Quantifying methane ebullition from northern lakes with space-borne synthetic aperture radar (SAR)


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guido.grosse [ at ] awi.de

Abstract

Lakes in the northern permafrost region are a significant source of atmospheric methane (CH4), a potent greenhouse gas, yet large uncertainties exist in quantifying lake-source CH4. In thermokarst (thaw) lakes, the dominant pathway of CH4, ebullition (bubbling), is sporadic and spatially irregular. These lakes are also generally remote and difficult to access, resulting in challenging and costly field measurements. Scaling up field measurements from a few study lakes to regional and pan-Arctic scales relies on the assumption that the sampled lakes are a fair representation of all lakes across a landscape, which is not always the case. We present an innovative new method of quantifying lake-source CH4 using space-borne synthetic aperture radar (SAR), an instrument which can image at night, through clouds and dry snow, valuable attributes for Arctic remote sensing. Our recent work using satellite-based SAR data showed a significant correlation between polarimetric L-band SAR backscatter from lake ice and field-measured ebullition bubbles: L-band SAR backscatter intensity increases with the amount of ebullition bubbles trapped by early winter lake ice. We developed a regionally robust empirical model based on this correlation to quantify ebullition across surfaces of over 5,000 individual Alaskan lakes in satellite SAR scenes. We produced SAR-based ebullition fluxes from each lake across the landscape and created CH4 maps for five sub-regions in Alaska. Our SAR-based lake-source CH4 fluxes compare favorably with airborne CH4 measurements on the Barrow Peninsula and Atqasuk regions, and with scaled-up field measurements. We examine how our SAR remote sensing application can 1) improve selection of study lakes for field work, 2) provide regional estimates of CH4 ebullition from lakes in remote areas where field work is limited, 3) improve lake-size vs. flux relationships for upscaling field measurements and 4) shed light on the discrepancy of top-down vs. bottom-up CH4 flux estimates in the Arctic. This new approach to estimate lake-source CH4 from ebullition offers a unique opportunity to improve knowledge about CH4 fluxes for seasonally ice-covered lakes globally.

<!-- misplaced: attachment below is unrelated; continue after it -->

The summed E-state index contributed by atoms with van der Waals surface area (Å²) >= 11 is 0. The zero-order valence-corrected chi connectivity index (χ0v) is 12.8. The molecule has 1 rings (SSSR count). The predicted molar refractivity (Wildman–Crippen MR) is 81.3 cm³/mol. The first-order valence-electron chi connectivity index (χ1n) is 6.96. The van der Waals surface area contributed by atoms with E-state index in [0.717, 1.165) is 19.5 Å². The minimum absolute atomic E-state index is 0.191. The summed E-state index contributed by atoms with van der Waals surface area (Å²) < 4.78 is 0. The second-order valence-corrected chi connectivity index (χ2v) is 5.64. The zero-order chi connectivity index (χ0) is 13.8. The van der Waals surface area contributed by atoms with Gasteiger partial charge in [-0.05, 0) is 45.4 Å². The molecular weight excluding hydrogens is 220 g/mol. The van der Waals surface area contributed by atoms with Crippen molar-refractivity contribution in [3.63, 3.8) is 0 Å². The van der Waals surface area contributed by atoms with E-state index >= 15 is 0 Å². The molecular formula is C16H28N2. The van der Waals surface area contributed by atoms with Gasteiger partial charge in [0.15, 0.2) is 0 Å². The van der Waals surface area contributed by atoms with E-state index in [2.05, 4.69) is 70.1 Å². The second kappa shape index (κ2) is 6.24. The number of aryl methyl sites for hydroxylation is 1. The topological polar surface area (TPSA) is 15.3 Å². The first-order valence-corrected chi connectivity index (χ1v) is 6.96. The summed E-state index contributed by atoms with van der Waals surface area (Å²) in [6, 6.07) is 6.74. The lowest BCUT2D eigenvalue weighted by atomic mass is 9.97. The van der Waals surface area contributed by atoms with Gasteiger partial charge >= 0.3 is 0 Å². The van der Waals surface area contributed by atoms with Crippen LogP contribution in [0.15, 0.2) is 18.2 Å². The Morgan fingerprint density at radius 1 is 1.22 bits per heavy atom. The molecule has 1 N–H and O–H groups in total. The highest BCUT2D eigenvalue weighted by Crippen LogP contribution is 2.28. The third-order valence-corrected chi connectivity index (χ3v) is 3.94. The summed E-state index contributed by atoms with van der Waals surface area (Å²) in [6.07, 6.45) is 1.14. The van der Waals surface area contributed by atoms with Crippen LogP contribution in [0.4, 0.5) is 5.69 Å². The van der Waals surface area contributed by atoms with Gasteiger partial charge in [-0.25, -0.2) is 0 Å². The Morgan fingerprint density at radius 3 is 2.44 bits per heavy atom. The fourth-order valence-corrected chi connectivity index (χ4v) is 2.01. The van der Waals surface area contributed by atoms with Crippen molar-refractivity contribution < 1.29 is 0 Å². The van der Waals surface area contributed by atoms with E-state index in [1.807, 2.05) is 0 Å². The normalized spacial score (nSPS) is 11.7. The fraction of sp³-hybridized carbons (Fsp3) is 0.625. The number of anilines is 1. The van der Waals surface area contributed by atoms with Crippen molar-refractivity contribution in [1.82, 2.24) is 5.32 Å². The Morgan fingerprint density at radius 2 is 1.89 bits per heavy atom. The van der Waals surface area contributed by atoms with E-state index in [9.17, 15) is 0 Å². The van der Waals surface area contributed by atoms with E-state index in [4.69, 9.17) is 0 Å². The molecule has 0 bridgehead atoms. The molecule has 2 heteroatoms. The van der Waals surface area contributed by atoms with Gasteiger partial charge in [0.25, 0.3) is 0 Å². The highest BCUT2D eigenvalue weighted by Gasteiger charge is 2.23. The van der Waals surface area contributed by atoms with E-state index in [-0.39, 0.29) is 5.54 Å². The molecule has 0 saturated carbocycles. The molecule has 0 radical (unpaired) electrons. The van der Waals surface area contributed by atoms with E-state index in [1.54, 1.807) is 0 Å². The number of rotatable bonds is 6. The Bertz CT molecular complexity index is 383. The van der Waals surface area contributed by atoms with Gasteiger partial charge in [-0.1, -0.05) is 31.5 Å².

Item Type
Conference (Talk)
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Primary Division
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Peer revision
Not peer-reviewed
Publication Status
Published
Event Details
AGU Fall Meeting 2018, 10 Dec 2018 - 14 Dec 2018, Washington, D.C., USA.
Eprint ID
50811
Cite as
Engram, M. , Walter Anthony, K. M. , Sachs, T. , Kohnert, K. , Serafimovich, A. , Grosse, G. and Meyer, F. J. (2018): Quantifying methane ebullition from northern lakes with space-borne synthetic aperture radar (SAR) , AGU Fall Meeting 2018, Washington, D.C., USA, 10 December 2018 - 14 December 2018 .


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